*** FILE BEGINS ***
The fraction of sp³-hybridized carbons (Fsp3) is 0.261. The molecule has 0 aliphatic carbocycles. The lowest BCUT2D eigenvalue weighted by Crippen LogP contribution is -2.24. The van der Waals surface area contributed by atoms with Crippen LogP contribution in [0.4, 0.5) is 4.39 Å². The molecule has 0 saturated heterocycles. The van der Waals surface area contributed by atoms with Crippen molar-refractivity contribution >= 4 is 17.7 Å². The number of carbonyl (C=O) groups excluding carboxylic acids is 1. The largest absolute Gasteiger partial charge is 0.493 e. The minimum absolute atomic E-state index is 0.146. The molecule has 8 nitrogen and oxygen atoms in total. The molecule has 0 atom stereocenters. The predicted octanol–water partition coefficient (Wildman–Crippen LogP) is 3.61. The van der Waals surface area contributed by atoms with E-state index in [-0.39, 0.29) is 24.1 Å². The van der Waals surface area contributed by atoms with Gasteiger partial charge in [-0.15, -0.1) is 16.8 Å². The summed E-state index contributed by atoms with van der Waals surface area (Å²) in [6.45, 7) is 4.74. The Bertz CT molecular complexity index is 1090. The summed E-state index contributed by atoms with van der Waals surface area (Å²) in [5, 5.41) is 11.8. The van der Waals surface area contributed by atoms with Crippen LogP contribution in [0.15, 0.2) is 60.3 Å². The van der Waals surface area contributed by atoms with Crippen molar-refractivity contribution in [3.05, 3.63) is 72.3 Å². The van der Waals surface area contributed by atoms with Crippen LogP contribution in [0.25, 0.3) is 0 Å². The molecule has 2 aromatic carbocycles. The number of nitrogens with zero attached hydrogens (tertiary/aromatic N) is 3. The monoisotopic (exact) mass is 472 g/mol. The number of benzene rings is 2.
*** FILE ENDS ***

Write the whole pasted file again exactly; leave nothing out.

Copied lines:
The fraction of sp³-hybridized carbons (Fsp3) is 0.261. The molecule has 0 aliphatic carbocycles. The lowest BCUT2D eigenvalue weighted by Crippen LogP contribution is -2.24. The van der Waals surface area contributed by atoms with Crippen LogP contribution in [0.4, 0.5) is 4.39 Å². The molecule has 0 saturated heterocycles. The van der Waals surface area contributed by atoms with Crippen molar-refractivity contribution >= 4 is 17.7 Å². The number of carbonyl (C=O) groups excluding carboxylic acids is 1. The largest absolute Gasteiger partial charge is 0.493 e. The minimum absolute atomic E-state index is 0.146. The molecule has 8 nitrogen and oxygen atoms in total. The molecule has 0 atom stereocenters. The predicted octanol–water partition coefficient (Wildman–Crippen LogP) is 3.61. The van der Waals surface area contributed by atoms with E-state index in [-0.39, 0.29) is 24.1 Å². The van der Waals surface area contributed by atoms with Gasteiger partial charge in [-0.15, -0.1) is 16.8 Å². The summed E-state index contributed by atoms with van der Waals surface area (Å²) in [6.45, 7) is 4.74. The Bertz CT molecular complexity index is 1090. The summed E-state index contributed by atoms with van der Waals surface area (Å²) in [5, 5.41) is 11.8. The van der Waals surface area contributed by atoms with Crippen LogP contribution in [0.15, 0.2) is 60.3 Å². The van der Waals surface area contributed by atoms with Crippen molar-refractivity contribution in [3.05, 3.63) is 72.3 Å². The van der Waals surface area contributed by atoms with Crippen LogP contribution in [0.25, 0.3) is 0 Å². The molecule has 2 aromatic carbocycles. The number of nitrogens with zero attached hydrogens (tertiary/aromatic N) is 3. The monoisotopic (exact) mass is 472 g/mol. The number of benzene rings is 2.